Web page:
Nov. 22 (Bloomberg) -- Freddie Mac, the mortgage-finance company under U.S. control, will boost fees it charges lenders selling it riskier home loans.
The changes, which take effect March 1, will raise some of the upfront fees by as much 0.75 percent of loan balances and add costs for consumers using additional home loans as part of their borrowing, the McLean, Virginia-based company said today in a memo posted on its website.
“The changes help to ensure that we are adequately compensated for the continued provision of essential liquidity to the mortgage market, and are able to continue our support for affordable lending while being diligent stewards of taxpayer funding,” Patricia J. McClung, vice president of offerings management at Freddie Mac, said in the memo.
The increased fees may add to challenges for the housing market by raising borrowing costs. Lenders could offset an upfront fee of 0.25 percent by raising the rate on a 30-year loan by 0.05 percentage point, causing a rise of about $10 in the monthly payments on a $200,000 loan, the company said.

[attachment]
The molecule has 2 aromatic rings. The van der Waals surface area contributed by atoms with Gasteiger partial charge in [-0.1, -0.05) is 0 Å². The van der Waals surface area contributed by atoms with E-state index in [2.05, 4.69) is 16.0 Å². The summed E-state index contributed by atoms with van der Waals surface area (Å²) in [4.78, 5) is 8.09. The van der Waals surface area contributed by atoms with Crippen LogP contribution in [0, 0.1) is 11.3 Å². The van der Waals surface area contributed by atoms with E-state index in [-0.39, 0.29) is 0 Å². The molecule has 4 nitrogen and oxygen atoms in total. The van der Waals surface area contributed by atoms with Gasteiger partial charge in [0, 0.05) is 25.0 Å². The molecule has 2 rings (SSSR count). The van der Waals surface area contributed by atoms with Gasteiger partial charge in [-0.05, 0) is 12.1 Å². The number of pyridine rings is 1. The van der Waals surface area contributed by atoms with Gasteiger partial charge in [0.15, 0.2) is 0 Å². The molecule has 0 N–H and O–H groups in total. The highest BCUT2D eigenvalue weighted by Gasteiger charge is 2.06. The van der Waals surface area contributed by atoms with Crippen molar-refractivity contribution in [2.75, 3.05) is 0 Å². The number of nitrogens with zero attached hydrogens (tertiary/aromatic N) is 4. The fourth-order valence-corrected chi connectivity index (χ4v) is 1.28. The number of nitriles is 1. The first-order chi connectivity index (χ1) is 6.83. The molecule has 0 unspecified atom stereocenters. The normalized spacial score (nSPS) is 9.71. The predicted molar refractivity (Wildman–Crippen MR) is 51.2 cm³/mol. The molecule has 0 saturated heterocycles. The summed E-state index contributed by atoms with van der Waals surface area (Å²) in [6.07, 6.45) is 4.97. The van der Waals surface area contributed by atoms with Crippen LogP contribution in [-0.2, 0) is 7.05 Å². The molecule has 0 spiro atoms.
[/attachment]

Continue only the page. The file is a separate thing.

Brad German, a spokesman, declined to comment further.
The new fees included a 0.25 percent charge for borrowers with credit scores of more than 740 and loan-to-value ratios of greater than 75 percent, according to the memo. Charges for borrowers with scores below 660 rose to as much as 3.25 percent.
To contact the reporter on this story: Jody Shenn in New York at email@example.com
To contact the editor responsible for this story: Alan Goldstein at firstname.lastname@example.org